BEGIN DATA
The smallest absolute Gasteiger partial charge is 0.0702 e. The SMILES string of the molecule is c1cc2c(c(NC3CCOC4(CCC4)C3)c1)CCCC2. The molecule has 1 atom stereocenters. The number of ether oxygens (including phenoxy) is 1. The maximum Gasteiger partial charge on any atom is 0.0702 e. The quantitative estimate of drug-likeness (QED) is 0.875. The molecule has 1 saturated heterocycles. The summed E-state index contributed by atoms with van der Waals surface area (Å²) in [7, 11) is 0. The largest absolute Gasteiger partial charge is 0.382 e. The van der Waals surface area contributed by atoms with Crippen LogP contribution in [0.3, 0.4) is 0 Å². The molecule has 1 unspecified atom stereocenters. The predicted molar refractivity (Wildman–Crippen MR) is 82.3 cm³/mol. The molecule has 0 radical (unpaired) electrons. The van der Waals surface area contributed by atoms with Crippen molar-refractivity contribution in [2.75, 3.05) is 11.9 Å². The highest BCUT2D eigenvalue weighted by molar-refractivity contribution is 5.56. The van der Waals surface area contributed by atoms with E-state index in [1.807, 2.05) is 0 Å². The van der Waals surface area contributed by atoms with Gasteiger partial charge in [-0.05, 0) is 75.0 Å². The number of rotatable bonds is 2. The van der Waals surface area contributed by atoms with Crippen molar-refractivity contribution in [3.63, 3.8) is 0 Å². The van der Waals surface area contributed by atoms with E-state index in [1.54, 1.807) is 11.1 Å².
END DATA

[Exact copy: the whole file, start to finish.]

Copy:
The smallest absolute Gasteiger partial charge is 0.0702 e. The SMILES string of the molecule is c1cc2c(c(NC3CCOC4(CCC4)C3)c1)CCCC2. The molecule has 1 atom stereocenters. The number of ether oxygens (including phenoxy) is 1. The maximum Gasteiger partial charge on any atom is 0.0702 e. The quantitative estimate of drug-likeness (QED) is 0.875. The molecule has 1 saturated heterocycles. The summed E-state index contributed by atoms with van der Waals surface area (Å²) in [7, 11) is 0. The largest absolute Gasteiger partial charge is 0.382 e. The van der Waals surface area contributed by atoms with Crippen LogP contribution in [0.3, 0.4) is 0 Å². The molecule has 1 unspecified atom stereocenters. The predicted molar refractivity (Wildman–Crippen MR) is 82.3 cm³/mol. The molecule has 0 radical (unpaired) electrons. The van der Waals surface area contributed by atoms with Crippen molar-refractivity contribution in [2.75, 3.05) is 11.9 Å². The highest BCUT2D eigenvalue weighted by molar-refractivity contribution is 5.56. The van der Waals surface area contributed by atoms with E-state index in [1.807, 2.05) is 0 Å². The van der Waals surface area contributed by atoms with Gasteiger partial charge in [-0.05, 0) is 75.0 Å². The number of rotatable bonds is 2. The van der Waals surface area contributed by atoms with Crippen molar-refractivity contribution in [3.63, 3.8) is 0 Å². The van der Waals surface area contributed by atoms with E-state index in [1.54, 1.807) is 11.1 Å².